Monday, March 22, 2004

Activities at the Game Developers' Conference, 2004

San Jose, California

GDC 2004 was as it always is -- a huge extravaganza most of which I don't have enough time to see. This year was particularly tough: I had so many meetings that I only got to three sessions!

The first was the Serious Games Summit, a follow-on to last year's Serious Games Roundtables. Last year I was invited to give the closing remarks at the Academic Summit, and this year I gave them here. The event was packed with people -- the first half day was standing room only. It quickly became apparent what a diverse group it was: people from the military; from corporate training; from K-12 education; from higher education; from public advocacy groups, government, advertising, and health care. The overall message of the event was, "Games can solve problems," which I thought was an excellent tagline.

The second event I got to was the Experimental Gameplay Workshop, now in its third fascinating year. There was another report from Chris Hecker about the results of the most recent Indie Game Jam, which this time concentrated on games using 2-D physics. Robin Hunicke gave a great short talk on the use of time in games, and there was a neat (and even commercial) game called Katamari Damaci that involved rolling a ball around, picking up more and more stuff like a snowball. But by far my favorite item was an Integrated Development Environment named Rapunsel, designed to teach programming to girls ages 12-13. The creators realized that socializing is a significant aspect of young girls' lives, and programming is often unattractive to them because it's an isolated activity. They countered this by creating an IDE that includes a chat window and the ability to see other people’s code and its output. Programming becomes a social activity in which the girls can help each other and offer suggestions. Brilliant.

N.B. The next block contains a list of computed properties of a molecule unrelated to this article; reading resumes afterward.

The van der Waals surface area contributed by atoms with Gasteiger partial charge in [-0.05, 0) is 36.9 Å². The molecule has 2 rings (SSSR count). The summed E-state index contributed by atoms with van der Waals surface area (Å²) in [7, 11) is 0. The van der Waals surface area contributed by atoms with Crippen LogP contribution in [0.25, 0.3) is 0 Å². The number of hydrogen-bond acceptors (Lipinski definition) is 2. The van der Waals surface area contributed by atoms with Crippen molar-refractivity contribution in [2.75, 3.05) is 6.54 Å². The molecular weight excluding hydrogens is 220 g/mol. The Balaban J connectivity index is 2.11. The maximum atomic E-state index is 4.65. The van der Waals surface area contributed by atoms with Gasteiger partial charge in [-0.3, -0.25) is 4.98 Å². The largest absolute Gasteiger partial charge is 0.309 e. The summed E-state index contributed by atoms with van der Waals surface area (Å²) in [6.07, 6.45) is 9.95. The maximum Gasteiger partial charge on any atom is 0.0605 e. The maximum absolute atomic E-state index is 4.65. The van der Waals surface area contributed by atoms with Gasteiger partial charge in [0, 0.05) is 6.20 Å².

The final session I went to was my own lecture, "The Philosophical Roots of Computer Game Design." It was at the very end of the conference, but I'm happy to say that it attracted a standing-room-only crowd and seemed to go over well even though it was too short. My thesis was that computer game development is an activity requiring both technological, rational, classical thought and imaginative, aesthetic, romantic thought. This isn't news, of course, but my observation is that we concentrate far too much on the former and not enough on the latter -- technological determinism permeates every aspect of our work. As a result our works are sadly out of balance. We try to achieve romantic ends by classical means, and that’s an extremely difficult thing to do. You can read the lecture at the link above.